29 March 2006

Fines or jail face refusing inquiry witnesses

Belfast Telegraph

By Chris Thornton
29 March 2006

Witnesses to the murder of Portadown man Robert Hamill who refuse to cooperate with the inquiry into his death faced increased fines and a jail sentence today.

Secretary of State Peter Hain announced that he has approved the use of the controversial Inquiries Act, which beefs up the powers to compel witnesses to testify, in the case.

The chairman of the inquiry, retired High Court judge Sir Edwin Jowitt, had asked for the change chiefly because of concerns about whether witnesses would cooperate.

Mr Hamill was fatally beaten in 1997 in Portadown centre. He was attacked by a loyalist mob and his family have complained that police saw the attack and failed to intervene.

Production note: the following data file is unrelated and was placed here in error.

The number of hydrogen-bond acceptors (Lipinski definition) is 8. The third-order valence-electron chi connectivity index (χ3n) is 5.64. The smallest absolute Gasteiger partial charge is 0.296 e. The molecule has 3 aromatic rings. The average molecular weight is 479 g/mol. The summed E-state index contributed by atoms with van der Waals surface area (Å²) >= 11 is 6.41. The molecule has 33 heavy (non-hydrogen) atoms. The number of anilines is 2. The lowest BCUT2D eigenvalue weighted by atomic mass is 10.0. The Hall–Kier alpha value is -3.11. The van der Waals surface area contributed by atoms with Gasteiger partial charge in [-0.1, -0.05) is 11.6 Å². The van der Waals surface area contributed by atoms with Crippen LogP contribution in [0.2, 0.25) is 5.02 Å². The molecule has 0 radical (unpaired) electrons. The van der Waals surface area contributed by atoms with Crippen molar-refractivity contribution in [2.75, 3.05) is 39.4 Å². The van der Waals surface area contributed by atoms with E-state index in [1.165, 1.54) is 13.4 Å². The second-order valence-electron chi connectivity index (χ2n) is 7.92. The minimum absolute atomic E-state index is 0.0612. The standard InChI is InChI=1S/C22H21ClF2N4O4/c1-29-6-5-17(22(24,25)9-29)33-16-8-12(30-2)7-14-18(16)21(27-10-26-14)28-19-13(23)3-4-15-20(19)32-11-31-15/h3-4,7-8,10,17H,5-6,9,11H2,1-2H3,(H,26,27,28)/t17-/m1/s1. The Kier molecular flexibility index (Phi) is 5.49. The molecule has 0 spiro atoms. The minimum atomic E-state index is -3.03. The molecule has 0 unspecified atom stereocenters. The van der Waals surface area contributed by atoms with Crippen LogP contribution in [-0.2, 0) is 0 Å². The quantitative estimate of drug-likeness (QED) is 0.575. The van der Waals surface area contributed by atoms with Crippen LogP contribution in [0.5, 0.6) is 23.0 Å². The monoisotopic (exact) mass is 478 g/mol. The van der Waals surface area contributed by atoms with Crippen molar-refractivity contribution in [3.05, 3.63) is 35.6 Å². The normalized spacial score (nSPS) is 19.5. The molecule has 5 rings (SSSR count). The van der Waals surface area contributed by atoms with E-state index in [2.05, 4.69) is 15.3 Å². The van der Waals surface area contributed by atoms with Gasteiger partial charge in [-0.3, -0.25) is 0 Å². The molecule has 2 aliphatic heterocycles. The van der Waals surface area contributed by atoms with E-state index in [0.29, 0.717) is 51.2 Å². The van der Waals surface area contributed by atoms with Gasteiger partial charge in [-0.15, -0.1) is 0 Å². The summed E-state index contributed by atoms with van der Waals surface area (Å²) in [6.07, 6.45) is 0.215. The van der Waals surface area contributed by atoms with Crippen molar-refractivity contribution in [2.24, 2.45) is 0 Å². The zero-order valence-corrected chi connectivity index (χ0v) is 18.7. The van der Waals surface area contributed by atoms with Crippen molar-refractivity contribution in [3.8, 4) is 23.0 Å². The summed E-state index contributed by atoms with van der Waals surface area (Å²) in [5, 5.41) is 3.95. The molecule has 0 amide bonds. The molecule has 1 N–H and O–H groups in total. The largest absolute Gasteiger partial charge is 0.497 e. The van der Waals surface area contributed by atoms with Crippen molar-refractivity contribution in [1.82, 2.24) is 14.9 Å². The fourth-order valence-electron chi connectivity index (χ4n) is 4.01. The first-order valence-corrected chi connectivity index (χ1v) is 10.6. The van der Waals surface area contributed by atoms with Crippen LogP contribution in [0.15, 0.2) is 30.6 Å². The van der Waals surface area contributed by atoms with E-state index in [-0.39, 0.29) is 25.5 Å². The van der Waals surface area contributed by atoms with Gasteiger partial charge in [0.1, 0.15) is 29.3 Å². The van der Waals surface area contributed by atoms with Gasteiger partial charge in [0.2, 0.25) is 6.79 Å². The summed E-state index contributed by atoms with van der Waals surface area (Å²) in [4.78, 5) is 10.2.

Several people called as witnesses by the inquiry are understood to have failed to cooperate so far. If that continues, they face heavier jail sentences and stiffer fines than previously available.

The Inquiries Act has been criticised by human rights organisations because it allows the Secretary of State to keep information secret on national security grounds through restriction notices.

Mr Hain said today: "I am determined that the truth about this appalling murder must emerge.

"I have agreed to the request from Sir Edwin Jowitt to convert the Robert Hamill Inquiry to the Inquiries Act because I am clear that the inquiry must have the tools it needs to carry out its work fully and effectively.

"The Inquiries Act provides a modern, robust basis for public inquiries which are genuinely independent."

Barra McGrory, lawyer for the Hamill family, said: "This isn't unexpected as we had previously received notification from the Secretary of State that he was willing to grant the application to convert."

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